The total depth of the diamond plays a vital part in the scattering of light throughout the diamond, determining how much brilliance and fire glitters from the stone. The depth is the percentage of the depth of the diamond, measured from the table of the diamond to the culet or base point, relative to the girdle diameter of the diamond.
The crown height and angle also contribute to coruscation and sparkle. The crown is the top part of the diamond, from the table to the girdle, and the crown height is calculated as a percentage of the average girdle width. Having a high crown percentage makes for a larger crown angle.
Crown facets and star facet length: The crown of a brilliant cut diamond has 8 star facets, 8 bezel facets and 16 facets known as upper halves. If the facets are too short or too long the diamond can lack fire. The star facet length is calculated as a percentage proportion of the table edge to girdle edge measurement.
The pavilion depth and angle are also significant for maximum radiance and scintillation. The pavilion is the cone-shaped part of the diamond from girdle to base. The depth percentage of the pavilion is calculated as the percentage of the pavilion depth relative to the girdle diameter. The pavilion has main facets and lower half facets that reflect fiery sparkles of light when cut to ideal proportions. A shallow pavilion angle can result in a “fish eye” effect, while a pavilion angle that is too steep can result in your diamond looking like a “nail head”, with a dark centre.
Poorly cut diamonds with “nail head” and “fish eye” defects:
Perfect proportion: Together, the various proportions contribute to the diamond cut being graded from “Excellent” to “Poor”, by GIA laboratories. Although Marcel Tolkowsky, the “inventor” of the brilliant cut round diamond, specified “ideal” proportions for a brilliant cut diamond (for instance, a table percentage of 53%, a crown angle of 34.5 degrees, and a pavilion angle of 40.75 degrees), these proportions are not absolute, and a range of proportions would be graded by the GIA from “Excellent” to “Good”. This is because the proportions and ratios of a diamond are relative to one another in producing brilliance and sparkle, and every diamond is unique.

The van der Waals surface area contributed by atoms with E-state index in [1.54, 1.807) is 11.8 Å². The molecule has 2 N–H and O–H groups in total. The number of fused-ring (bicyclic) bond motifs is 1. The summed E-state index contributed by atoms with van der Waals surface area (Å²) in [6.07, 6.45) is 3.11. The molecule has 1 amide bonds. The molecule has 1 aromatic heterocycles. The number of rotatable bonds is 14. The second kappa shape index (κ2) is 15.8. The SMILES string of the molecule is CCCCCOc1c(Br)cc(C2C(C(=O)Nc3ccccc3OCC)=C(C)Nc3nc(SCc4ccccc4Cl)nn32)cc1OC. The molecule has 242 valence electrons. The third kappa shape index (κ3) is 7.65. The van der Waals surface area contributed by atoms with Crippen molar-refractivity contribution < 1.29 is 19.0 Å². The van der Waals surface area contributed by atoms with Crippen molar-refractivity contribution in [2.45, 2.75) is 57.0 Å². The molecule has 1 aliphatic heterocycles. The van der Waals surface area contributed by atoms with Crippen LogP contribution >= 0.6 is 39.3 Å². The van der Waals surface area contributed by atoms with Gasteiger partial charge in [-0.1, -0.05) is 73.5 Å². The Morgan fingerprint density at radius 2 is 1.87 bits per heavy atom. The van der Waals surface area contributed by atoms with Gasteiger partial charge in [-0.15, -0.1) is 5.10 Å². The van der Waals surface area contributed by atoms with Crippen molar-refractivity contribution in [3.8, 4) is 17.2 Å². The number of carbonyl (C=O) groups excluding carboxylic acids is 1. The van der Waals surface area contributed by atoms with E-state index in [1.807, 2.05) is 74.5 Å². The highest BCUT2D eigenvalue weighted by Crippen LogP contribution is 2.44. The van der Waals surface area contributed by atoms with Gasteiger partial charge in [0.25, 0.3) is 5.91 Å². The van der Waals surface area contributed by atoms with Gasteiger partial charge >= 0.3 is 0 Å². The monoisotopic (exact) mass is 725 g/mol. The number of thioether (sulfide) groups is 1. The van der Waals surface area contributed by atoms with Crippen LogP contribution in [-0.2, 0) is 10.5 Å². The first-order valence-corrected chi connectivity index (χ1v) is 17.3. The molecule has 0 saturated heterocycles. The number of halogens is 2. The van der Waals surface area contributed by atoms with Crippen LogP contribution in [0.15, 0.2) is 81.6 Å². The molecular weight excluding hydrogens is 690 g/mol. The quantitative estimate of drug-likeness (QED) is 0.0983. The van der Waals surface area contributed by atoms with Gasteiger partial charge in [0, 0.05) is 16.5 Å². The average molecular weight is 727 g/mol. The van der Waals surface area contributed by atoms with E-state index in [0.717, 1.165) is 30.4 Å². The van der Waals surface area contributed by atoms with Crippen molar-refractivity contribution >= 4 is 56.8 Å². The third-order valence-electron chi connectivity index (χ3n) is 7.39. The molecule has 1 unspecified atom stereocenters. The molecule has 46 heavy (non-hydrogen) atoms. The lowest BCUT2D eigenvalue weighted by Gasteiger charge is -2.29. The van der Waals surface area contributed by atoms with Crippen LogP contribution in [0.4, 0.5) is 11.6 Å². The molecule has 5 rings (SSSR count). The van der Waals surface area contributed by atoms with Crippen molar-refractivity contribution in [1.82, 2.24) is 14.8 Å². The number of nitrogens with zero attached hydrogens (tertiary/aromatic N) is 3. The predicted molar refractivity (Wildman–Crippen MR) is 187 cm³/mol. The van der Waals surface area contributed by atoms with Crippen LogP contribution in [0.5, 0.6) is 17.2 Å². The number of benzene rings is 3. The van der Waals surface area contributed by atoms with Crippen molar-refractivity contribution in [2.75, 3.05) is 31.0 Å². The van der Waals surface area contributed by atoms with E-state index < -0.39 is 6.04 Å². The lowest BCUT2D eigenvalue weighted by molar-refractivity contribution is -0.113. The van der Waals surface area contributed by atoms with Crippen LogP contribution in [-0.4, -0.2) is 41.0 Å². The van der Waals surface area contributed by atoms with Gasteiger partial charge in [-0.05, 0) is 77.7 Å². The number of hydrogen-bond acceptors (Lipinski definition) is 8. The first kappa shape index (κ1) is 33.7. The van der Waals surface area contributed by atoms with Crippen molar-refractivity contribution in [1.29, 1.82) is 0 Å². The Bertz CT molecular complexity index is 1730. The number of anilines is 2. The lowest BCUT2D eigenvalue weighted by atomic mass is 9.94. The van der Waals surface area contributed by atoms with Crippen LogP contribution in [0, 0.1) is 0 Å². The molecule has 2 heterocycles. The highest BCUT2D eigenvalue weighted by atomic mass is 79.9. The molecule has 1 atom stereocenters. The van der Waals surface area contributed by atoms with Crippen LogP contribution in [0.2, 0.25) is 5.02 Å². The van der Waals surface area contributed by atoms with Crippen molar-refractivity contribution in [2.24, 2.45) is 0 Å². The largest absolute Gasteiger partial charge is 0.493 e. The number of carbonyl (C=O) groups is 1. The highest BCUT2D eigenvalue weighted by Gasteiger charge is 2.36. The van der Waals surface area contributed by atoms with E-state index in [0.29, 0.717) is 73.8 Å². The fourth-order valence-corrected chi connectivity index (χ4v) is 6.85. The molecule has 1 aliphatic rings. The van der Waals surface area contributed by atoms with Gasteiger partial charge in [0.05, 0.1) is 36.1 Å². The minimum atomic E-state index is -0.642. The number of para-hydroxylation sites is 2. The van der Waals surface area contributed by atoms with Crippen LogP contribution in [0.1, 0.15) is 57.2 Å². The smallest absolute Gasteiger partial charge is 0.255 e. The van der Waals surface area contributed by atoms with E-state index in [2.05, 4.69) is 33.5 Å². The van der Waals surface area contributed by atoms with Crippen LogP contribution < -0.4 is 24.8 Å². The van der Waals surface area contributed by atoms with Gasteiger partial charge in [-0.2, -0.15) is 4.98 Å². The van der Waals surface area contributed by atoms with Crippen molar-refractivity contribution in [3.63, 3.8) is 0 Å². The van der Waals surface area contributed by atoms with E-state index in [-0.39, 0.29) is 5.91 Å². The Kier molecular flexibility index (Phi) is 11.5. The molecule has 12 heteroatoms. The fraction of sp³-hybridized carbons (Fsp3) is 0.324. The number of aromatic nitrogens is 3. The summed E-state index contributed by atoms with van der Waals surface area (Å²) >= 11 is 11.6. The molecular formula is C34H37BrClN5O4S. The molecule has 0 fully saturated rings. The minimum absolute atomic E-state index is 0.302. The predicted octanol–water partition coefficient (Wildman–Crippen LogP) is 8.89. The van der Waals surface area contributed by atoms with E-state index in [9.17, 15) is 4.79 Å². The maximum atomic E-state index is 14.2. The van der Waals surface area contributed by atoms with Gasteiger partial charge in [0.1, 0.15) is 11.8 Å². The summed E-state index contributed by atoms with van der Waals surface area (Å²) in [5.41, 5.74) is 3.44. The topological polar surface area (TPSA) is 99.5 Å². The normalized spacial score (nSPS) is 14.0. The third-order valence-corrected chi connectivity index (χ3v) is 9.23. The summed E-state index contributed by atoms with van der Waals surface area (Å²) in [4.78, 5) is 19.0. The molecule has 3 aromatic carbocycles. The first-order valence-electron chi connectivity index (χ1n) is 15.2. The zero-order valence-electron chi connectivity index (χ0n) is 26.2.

Perfect Carat size, Colour, and Clarity for Brilliant Cut Round Diamonds
When it comes to choosing the size of a round diamond, a woman would often prefer to say that she has a half-carat or full carat diamond in her engagement ring. This is a good reason for choosing such sizes, yet a round diamond that is slightly below one carat, for instance, may look almost identical to a round diamond of one carat, but cost considerably less. Because a diamond is an investment, the most important part of your decision is considering quality relative to quantity.
This is why it is important to consider the cut of the diamond, as explained above. But you will also likely require expert advice. Thus it is vital to allow our experienced team at Cape Diamonds to assist you when selecting combinations of features, including carats, cut, colour and clarity. At Cape Diamonds we recommend GIA-certified diamonds in the colour ranges from D to I, and for clarity we endorse GIA-certified diamonds in the range vs1 to si2.
See our range of round brilliant cut diamonds.